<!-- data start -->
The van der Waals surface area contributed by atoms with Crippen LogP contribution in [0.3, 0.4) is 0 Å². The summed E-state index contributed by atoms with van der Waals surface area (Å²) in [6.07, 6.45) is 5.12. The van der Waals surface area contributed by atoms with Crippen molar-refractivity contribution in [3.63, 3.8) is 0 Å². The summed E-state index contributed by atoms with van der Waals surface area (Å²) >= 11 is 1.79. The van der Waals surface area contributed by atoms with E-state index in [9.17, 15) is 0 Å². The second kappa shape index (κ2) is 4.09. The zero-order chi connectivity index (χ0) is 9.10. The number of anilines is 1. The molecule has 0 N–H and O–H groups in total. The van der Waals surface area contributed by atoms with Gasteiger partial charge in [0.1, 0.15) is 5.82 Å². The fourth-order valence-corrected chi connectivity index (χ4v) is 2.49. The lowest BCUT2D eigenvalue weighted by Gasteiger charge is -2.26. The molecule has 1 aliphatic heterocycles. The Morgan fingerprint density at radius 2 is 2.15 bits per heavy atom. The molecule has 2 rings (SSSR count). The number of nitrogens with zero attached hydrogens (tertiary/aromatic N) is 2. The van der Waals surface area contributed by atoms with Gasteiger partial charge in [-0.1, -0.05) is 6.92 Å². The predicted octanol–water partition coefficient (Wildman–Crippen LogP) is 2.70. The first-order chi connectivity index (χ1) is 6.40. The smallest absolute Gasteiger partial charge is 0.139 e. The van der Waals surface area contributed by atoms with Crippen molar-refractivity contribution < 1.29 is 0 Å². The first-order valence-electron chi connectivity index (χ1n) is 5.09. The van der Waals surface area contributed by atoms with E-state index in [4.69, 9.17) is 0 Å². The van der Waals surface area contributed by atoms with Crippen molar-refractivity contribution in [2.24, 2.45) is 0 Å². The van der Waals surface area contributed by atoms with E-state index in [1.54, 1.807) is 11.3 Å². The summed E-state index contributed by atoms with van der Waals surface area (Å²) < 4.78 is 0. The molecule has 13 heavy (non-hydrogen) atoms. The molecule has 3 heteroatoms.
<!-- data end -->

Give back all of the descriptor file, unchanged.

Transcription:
The van der Waals surface area contributed by atoms with Crippen LogP contribution in [0.3, 0.4) is 0 Å². The summed E-state index contributed by atoms with van der Waals surface area (Å²) in [6.07, 6.45) is 5.12. The van der Waals surface area contributed by atoms with Crippen molar-refractivity contribution in [3.63, 3.8) is 0 Å². The summed E-state index contributed by atoms with van der Waals surface area (Å²) >= 11 is 1.79. The van der Waals surface area contributed by atoms with E-state index in [9.17, 15) is 0 Å². The second kappa shape index (κ2) is 4.09. The zero-order chi connectivity index (χ0) is 9.10. The number of anilines is 1. The molecule has 0 N–H and O–H groups in total. The van der Waals surface area contributed by atoms with Gasteiger partial charge in [0.1, 0.15) is 5.82 Å². The fourth-order valence-corrected chi connectivity index (χ4v) is 2.49. The lowest BCUT2D eigenvalue weighted by Gasteiger charge is -2.26. The molecule has 1 aliphatic heterocycles. The Morgan fingerprint density at radius 2 is 2.15 bits per heavy atom. The molecule has 2 rings (SSSR count). The number of nitrogens with zero attached hydrogens (tertiary/aromatic N) is 2. The van der Waals surface area contributed by atoms with Gasteiger partial charge in [-0.1, -0.05) is 6.92 Å². The predicted octanol–water partition coefficient (Wildman–Crippen LogP) is 2.70. The first-order chi connectivity index (χ1) is 6.40. The smallest absolute Gasteiger partial charge is 0.139 e. The van der Waals surface area contributed by atoms with Crippen molar-refractivity contribution < 1.29 is 0 Å². The first-order valence-electron chi connectivity index (χ1n) is 5.09. The van der Waals surface area contributed by atoms with E-state index in [4.69, 9.17) is 0 Å². The van der Waals surface area contributed by atoms with Crippen molar-refractivity contribution in [2.24, 2.45) is 0 Å². The van der Waals surface area contributed by atoms with E-state index in [1.54, 1.807) is 11.3 Å². The summed E-state index contributed by atoms with van der Waals surface area (Å²) < 4.78 is 0. The molecule has 13 heavy (non-hydrogen) atoms. The molecule has 3 heteroatoms.